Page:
National uses Drones to Market Communities
Marketing properties through drone technology is no longer a fly-by-night operation.
Once considered too futuristic for everyday business applications, drones or unmanned aircraft systems (UAS) are fast becoming a household item. It’s now possible to use a much smaller form of the robotic flying devices, mostly known for their stealthy military uses on a much grander scale.
The doors are opening for a potential marketing revolution, especially for commercial and residential real estate, without the expense of an aerial photographer and plane. In addition to showing a breathtaking view of a property from up high, drones can also be used as tools for inspections, insurance purposes and other business functions.
“A picture is worth a thousand words,” said Stephanie A. Spear, commercial regulatory policy representative for the National Association of Realtors. “An aerial picture, how much is that worth?”
Residential property movers like the prospects of using drones to move property. Picture this: Inside, the drone can float from room to room to capture the unit from every angle. Out of the living room and into a short hallway, a spacious master bedroom and bath comes into view. A quick turn, and the doors open to a balcony overlooking a lake or valley and suddenly you’re airborne.
The drone flutters outside and whirls a few hundred feet above and around the building for a late-afternoon view of city skyscrapers in the distance. Suddenly, a housing development outside the city center has become an even more attractive place to live. The video will be posted on the realtor’s or community’s website next to a 3D floor plan and a list of amenities.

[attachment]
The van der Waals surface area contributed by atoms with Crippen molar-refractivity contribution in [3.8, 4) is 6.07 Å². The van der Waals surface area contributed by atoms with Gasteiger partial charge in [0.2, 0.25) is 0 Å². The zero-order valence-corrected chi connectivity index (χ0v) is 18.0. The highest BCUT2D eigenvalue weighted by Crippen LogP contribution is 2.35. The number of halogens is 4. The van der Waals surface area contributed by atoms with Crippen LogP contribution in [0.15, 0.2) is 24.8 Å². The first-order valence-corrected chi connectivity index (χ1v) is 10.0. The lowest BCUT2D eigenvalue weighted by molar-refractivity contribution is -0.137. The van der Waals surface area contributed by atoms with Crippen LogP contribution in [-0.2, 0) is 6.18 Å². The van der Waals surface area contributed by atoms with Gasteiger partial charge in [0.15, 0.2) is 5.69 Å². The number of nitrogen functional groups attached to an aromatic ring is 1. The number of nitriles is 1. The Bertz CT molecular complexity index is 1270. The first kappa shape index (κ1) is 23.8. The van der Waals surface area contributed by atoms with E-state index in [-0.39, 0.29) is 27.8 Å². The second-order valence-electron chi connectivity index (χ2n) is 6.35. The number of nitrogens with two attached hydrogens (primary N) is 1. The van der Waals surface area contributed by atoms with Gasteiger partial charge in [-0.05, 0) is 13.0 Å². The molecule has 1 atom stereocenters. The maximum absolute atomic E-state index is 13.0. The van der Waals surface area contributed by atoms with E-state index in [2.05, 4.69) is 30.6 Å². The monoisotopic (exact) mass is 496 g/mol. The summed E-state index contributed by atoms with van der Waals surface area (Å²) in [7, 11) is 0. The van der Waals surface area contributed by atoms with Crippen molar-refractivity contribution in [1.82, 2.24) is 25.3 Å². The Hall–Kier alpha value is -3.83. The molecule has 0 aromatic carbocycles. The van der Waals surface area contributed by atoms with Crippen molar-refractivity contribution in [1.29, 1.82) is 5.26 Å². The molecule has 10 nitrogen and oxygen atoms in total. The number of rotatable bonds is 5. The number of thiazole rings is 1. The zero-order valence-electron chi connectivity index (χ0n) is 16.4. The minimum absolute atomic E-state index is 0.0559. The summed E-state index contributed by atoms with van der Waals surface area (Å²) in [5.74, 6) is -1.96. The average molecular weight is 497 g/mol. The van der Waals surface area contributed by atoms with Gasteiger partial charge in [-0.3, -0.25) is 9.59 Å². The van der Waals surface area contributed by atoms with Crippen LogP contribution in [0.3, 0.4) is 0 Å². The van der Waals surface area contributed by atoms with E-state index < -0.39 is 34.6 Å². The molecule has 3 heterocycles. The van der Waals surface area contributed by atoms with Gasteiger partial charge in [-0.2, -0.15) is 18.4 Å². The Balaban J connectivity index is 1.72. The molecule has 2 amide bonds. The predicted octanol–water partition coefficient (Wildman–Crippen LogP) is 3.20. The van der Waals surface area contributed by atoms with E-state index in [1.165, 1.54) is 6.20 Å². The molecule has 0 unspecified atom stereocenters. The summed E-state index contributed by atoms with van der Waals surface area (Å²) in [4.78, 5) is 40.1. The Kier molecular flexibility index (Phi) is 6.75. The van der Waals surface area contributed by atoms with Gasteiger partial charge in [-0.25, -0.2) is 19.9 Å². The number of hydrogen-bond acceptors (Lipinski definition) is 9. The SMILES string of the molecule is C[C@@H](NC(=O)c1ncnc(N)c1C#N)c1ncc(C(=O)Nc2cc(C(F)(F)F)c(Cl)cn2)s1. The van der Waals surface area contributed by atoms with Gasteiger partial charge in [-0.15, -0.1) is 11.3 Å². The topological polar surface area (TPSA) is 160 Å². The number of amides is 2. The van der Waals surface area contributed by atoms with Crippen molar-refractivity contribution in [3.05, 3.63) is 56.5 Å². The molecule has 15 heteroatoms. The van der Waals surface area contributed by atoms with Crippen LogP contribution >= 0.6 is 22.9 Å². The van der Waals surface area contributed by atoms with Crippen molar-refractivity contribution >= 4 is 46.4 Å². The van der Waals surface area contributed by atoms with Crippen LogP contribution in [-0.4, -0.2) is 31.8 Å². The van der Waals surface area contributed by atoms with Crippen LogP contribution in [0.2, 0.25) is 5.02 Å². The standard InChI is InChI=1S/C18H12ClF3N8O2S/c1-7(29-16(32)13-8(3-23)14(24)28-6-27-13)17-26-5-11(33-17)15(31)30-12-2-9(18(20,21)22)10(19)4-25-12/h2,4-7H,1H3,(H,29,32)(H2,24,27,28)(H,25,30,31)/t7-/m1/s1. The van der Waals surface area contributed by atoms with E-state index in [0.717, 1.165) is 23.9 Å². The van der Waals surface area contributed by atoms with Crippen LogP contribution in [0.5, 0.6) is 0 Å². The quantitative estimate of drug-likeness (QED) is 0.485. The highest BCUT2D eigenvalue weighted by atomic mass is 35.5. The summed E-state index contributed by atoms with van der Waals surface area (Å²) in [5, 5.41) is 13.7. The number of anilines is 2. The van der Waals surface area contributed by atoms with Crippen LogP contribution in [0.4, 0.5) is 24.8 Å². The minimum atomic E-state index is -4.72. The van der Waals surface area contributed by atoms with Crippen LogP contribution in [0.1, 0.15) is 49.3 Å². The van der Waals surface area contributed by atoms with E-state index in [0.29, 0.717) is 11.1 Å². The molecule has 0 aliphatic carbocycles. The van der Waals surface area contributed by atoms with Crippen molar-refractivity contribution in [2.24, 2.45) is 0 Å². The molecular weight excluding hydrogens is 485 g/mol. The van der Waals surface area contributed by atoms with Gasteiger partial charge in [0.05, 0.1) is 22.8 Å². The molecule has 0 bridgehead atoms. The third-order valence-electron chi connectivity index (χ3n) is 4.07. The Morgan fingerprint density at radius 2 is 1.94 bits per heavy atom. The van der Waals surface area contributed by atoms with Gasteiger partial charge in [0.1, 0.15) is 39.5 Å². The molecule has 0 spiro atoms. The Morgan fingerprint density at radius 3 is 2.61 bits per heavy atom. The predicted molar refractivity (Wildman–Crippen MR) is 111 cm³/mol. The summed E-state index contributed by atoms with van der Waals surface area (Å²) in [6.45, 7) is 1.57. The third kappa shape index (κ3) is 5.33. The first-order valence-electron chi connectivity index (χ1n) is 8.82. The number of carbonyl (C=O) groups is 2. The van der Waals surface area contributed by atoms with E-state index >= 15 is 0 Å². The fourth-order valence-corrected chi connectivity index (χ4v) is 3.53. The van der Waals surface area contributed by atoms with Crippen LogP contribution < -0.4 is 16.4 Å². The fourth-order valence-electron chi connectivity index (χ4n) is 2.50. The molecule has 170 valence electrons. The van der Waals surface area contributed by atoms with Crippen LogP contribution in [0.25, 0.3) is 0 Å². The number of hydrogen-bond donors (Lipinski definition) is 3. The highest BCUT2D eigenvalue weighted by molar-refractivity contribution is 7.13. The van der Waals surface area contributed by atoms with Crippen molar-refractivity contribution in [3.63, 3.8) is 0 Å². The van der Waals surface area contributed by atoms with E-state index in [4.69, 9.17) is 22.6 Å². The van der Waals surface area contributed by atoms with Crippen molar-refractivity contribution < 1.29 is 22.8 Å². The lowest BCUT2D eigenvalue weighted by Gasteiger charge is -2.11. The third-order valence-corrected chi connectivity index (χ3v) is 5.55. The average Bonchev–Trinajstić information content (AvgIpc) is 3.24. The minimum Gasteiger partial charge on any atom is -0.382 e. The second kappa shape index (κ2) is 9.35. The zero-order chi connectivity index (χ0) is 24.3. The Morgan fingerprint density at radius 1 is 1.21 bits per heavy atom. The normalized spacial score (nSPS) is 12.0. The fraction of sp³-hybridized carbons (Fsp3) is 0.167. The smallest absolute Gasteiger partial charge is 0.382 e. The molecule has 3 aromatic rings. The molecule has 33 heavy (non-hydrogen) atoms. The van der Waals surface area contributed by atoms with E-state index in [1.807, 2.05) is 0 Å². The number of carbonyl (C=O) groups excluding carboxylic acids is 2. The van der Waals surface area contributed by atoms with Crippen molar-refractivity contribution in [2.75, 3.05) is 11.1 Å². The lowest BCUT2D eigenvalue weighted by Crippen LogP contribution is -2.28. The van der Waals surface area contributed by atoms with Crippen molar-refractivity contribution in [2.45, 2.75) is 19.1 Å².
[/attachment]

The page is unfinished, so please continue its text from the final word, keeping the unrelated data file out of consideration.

“The incredible thing about drones is that you’re offering an unprecedented view of the land,” said David Petty, a marketing specialist with RealPage, Inc., who is a recreational drone pilot. “We are talking about never before seen angles and perspectives. Having that one shot that no one else has, that’s where you grab someone’s attention and get them to spend more time thinking about you – that’s powerful.”
Reality has overtaken fiction with affordability of UAS
While the technology appears to be 21st century, UAS have been around for more than 100 years. Primitive drones were used for combat in two wars before the first manned airplane flight in 1903.
Today, UAVs that are far less sophisticated than their military counterparts are aflutter and easily accessible. They don’t resemble airplanes or helicopters, but are small gadgets that weigh less than a piece of luggage. They can quickly reach hundreds of feet of altitude and fly for miles as long as they are in operator range.
A very basic drone with GoPro adaptability can be had for less than $100 from a Big Box electronics store. More sophisticated drones with clear, crisp video technology sell for upwards of $4,000.
Until now, they have been mostly sold for recreational use as high-tech alternative to R/C airplanes and helicopters. But these eyes in the sky are encroaching commercial sectors, particularly the real estate industry, and are blurring the lines of traditional toy aircraft and full-scale aircraft. Just as an article noted in a 2003 issue of the Federal Aviation Administration’s newsletter, FAA Aviation News, reality has overtaken fiction.